Playing The 'Prelude To A Kiss' Market

1. SHORT-TERM MARKET FORECAST AND RANT O' THE WEEK: Playing The 'Prelude To A Kiss' Market

So what did we learn from Tuesday's little romp and Wednesday's five-year high in the Russell 2000 small caps and the Nasdaq?

Just exactly who is in charge of the stock market, of course.

Call it a prelude to a kiss — a glimpse at what the market will do in May or June when the Fed tells the world, "We're done."

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As I've said repeatedly during the last two years, if you ultimately think that there is ANYTHING more important to overall market prices than the Fed, you aren't paying attention.

We moved almost 200 points on the Dow with crude surpassing $70 a barrel — there goes the "oil prices are holding us back" story.

You have to get the following data into your cranium: Energy costs corporate America four percent of sales on average. Employment costs represent more than 70 percent of corporate overhead.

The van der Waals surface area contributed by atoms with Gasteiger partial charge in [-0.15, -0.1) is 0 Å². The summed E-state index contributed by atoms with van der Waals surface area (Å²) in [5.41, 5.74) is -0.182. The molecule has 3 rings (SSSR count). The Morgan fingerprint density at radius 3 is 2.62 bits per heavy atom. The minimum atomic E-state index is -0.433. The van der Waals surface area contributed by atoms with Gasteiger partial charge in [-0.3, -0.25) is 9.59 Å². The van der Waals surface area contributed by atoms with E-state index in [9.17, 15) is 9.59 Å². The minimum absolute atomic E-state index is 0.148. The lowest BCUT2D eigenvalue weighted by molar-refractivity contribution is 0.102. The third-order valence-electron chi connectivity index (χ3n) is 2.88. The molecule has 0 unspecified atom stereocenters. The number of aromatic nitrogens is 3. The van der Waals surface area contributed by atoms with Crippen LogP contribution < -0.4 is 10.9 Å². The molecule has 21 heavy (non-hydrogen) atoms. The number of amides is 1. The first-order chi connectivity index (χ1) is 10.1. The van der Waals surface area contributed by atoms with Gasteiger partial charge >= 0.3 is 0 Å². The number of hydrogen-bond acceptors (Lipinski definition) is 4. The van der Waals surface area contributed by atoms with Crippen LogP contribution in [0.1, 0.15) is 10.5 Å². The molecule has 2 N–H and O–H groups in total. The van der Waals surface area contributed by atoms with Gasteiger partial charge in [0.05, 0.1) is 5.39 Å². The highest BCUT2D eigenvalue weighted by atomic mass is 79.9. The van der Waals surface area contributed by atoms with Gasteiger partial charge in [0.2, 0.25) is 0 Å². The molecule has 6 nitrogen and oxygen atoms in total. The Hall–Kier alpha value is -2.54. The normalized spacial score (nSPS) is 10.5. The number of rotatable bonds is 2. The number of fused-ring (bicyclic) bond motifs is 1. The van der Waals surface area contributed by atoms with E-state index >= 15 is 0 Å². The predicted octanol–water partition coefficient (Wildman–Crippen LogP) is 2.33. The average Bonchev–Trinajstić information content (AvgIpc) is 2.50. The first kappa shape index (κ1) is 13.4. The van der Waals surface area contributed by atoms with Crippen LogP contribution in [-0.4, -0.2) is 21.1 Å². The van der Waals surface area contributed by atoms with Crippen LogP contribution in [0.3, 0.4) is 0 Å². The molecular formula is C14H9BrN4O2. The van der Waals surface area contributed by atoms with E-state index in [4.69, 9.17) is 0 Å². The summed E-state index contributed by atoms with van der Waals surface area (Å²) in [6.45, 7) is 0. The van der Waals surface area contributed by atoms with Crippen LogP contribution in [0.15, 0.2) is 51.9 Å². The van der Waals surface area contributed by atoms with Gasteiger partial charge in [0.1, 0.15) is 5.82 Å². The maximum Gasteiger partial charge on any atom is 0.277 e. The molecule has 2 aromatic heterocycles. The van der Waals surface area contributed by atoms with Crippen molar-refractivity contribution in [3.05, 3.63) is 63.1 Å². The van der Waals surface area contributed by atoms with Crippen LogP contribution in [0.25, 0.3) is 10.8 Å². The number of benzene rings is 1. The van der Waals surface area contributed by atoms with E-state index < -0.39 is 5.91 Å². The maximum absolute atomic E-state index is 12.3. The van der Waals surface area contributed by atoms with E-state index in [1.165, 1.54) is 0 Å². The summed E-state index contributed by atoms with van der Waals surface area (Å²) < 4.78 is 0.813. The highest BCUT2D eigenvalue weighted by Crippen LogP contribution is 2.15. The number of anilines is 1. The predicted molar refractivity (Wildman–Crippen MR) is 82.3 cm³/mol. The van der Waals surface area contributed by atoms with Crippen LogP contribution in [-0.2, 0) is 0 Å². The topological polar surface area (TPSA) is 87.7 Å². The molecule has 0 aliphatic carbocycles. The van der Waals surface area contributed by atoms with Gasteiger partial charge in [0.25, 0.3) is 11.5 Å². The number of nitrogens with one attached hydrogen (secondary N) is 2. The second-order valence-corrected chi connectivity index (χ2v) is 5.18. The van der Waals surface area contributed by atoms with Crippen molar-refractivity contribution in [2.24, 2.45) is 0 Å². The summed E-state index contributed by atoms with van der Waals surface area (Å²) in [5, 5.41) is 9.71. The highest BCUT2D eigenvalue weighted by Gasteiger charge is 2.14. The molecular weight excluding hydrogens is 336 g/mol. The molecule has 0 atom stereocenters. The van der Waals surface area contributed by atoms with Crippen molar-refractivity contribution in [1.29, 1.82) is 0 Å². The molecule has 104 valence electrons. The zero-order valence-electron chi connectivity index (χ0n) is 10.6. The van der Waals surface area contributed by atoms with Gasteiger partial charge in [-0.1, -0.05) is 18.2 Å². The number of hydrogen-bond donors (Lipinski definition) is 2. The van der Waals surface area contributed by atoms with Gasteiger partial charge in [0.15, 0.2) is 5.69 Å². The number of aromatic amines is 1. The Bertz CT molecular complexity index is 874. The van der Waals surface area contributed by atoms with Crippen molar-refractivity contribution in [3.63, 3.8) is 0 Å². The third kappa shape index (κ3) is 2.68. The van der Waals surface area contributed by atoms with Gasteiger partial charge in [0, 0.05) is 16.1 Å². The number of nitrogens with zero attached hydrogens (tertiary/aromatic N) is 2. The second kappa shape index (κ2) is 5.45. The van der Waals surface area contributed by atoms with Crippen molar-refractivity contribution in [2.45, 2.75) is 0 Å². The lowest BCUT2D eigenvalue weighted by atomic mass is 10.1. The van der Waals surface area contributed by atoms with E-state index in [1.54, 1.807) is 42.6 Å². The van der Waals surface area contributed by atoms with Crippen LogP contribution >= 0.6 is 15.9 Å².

As a percentage of household income, energy costs consume a little less than 6 percent — during the 1980-1982 energy crisis that figure rose to 9.1 percent. A car costs about 40 cents a mile on average to run before you factor in gas — $3 a gallon fuel adds 15 cents per mile. At $2 a gallon, gasoline adds 10 cents a mile — an extra 5 cents a mile to run your vehicle is NOT an economy killer.

We don't have an energy crisis ... yet. We have to get to $5.20 a gallon gas (price adjusted for inflation) to slow oil demand down 12 to 13 percent, like we did from August 1980-1985. In today's dollars, that translates to $90 -- $110 a barrel oil.